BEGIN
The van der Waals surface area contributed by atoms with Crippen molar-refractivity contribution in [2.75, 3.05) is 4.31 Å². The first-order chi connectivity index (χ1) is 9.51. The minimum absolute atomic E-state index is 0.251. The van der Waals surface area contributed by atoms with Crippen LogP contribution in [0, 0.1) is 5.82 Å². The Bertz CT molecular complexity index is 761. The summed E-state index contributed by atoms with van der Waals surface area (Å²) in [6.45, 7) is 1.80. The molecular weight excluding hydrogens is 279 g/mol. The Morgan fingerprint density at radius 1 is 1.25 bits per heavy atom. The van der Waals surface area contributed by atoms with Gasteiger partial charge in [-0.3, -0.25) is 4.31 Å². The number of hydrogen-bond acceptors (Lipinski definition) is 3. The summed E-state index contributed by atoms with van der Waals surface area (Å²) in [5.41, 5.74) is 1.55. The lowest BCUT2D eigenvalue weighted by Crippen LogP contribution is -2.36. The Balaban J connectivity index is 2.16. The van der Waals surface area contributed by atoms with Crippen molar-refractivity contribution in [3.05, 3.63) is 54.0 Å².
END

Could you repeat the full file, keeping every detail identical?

The van der Waals surface area contributed by atoms with Crippen molar-refractivity contribution in [2.75, 3.05) is 4.31 Å². The first-order chi connectivity index (χ1) is 9.51. The minimum absolute atomic E-state index is 0.251. The van der Waals surface area contributed by atoms with Crippen LogP contribution in [0, 0.1) is 5.82 Å². The Bertz CT molecular complexity index is 761. The summed E-state index contributed by atoms with van der Waals surface area (Å²) in [6.45, 7) is 1.80. The molecular weight excluding hydrogens is 279 g/mol. The Morgan fingerprint density at radius 1 is 1.25 bits per heavy atom. The van der Waals surface area contributed by atoms with Gasteiger partial charge in [-0.3, -0.25) is 4.31 Å². The number of hydrogen-bond acceptors (Lipinski definition) is 3. The summed E-state index contributed by atoms with van der Waals surface area (Å²) in [5.41, 5.74) is 1.55. The lowest BCUT2D eigenvalue weighted by Crippen LogP contribution is -2.36. The Balaban J connectivity index is 2.16. The van der Waals surface area contributed by atoms with Crippen molar-refractivity contribution in [3.05, 3.63) is 54.0 Å².